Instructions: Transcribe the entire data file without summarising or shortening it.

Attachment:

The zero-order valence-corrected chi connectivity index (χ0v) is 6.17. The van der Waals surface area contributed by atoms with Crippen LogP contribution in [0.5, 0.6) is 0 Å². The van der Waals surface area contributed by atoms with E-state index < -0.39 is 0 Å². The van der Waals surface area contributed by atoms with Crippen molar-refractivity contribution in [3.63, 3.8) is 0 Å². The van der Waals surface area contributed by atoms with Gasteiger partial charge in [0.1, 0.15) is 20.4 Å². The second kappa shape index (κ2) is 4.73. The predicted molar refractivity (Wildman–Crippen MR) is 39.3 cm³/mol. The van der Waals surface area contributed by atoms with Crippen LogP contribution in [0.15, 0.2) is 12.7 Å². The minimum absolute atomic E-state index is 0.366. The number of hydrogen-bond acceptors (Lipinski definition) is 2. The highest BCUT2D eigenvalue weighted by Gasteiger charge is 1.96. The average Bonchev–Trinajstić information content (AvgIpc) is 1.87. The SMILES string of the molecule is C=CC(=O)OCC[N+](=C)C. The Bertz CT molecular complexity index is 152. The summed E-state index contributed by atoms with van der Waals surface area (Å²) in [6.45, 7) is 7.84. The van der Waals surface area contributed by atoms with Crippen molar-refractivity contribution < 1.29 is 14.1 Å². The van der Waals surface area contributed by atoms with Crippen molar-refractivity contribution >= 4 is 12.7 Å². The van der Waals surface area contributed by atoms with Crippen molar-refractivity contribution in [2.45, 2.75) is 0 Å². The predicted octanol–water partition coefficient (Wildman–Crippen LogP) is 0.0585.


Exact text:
The zero-order valence-corrected chi connectivity index (χ0v) is 6.17. The van der Waals surface area contributed by atoms with Crippen LogP contribution in [0.5, 0.6) is 0 Å². The van der Waals surface area contributed by atoms with E-state index < -0.39 is 0 Å². The van der Waals surface area contributed by atoms with Crippen molar-refractivity contribution in [3.63, 3.8) is 0 Å². The van der Waals surface area contributed by atoms with Gasteiger partial charge in [0.1, 0.15) is 20.4 Å². The second kappa shape index (κ2) is 4.73. The predicted molar refractivity (Wildman–Crippen MR) is 39.3 cm³/mol. The van der Waals surface area contributed by atoms with Crippen LogP contribution in [0.15, 0.2) is 12.7 Å². The minimum absolute atomic E-state index is 0.366. The number of hydrogen-bond acceptors (Lipinski definition) is 2. The highest BCUT2D eigenvalue weighted by Gasteiger charge is 1.96. The average Bonchev–Trinajstić information content (AvgIpc) is 1.87. The SMILES string of the molecule is C=CC(=O)OCC[N+](=C)C. The Bertz CT molecular complexity index is 152. The summed E-state index contributed by atoms with van der Waals surface area (Å²) in [6.45, 7) is 7.84. The van der Waals surface area contributed by atoms with Crippen molar-refractivity contribution < 1.29 is 14.1 Å². The van der Waals surface area contributed by atoms with Crippen molar-refractivity contribution >= 4 is 12.7 Å². The van der Waals surface area contributed by atoms with Crippen molar-refractivity contribution in [2.45, 2.75) is 0 Å². The predicted octanol–water partition coefficient (Wildman–Crippen LogP) is 0.0585.